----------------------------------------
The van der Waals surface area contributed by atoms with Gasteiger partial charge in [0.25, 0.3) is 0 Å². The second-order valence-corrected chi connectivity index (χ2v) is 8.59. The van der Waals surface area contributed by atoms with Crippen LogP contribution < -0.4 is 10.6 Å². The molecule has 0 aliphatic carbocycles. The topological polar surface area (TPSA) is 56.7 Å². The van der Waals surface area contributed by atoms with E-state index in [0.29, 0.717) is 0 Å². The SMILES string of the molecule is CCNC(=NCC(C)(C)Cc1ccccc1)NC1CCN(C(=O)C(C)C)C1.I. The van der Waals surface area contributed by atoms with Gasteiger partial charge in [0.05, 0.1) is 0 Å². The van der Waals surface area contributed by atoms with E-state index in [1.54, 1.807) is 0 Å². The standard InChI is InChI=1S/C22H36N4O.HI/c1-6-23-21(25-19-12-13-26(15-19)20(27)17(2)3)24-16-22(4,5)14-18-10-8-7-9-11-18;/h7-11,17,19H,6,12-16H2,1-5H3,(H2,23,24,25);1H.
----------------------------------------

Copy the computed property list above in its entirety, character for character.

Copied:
The van der Waals surface area contributed by atoms with Gasteiger partial charge in [0.25, 0.3) is 0 Å². The second-order valence-corrected chi connectivity index (χ2v) is 8.59. The van der Waals surface area contributed by atoms with Crippen LogP contribution < -0.4 is 10.6 Å². The molecule has 0 aliphatic carbocycles. The topological polar surface area (TPSA) is 56.7 Å². The van der Waals surface area contributed by atoms with E-state index in [0.29, 0.717) is 0 Å². The SMILES string of the molecule is CCNC(=NCC(C)(C)Cc1ccccc1)NC1CCN(C(=O)C(C)C)C1.I. The van der Waals surface area contributed by atoms with Gasteiger partial charge in [0.05, 0.1) is 0 Å². The van der Waals surface area contributed by atoms with E-state index in [1.54, 1.807) is 0 Å². The standard InChI is InChI=1S/C22H36N4O.HI/c1-6-23-21(25-19-12-13-26(15-19)20(27)17(2)3)24-16-22(4,5)14-18-10-8-7-9-11-18;/h7-11,17,19H,6,12-16H2,1-5H3,(H2,23,24,25);1H.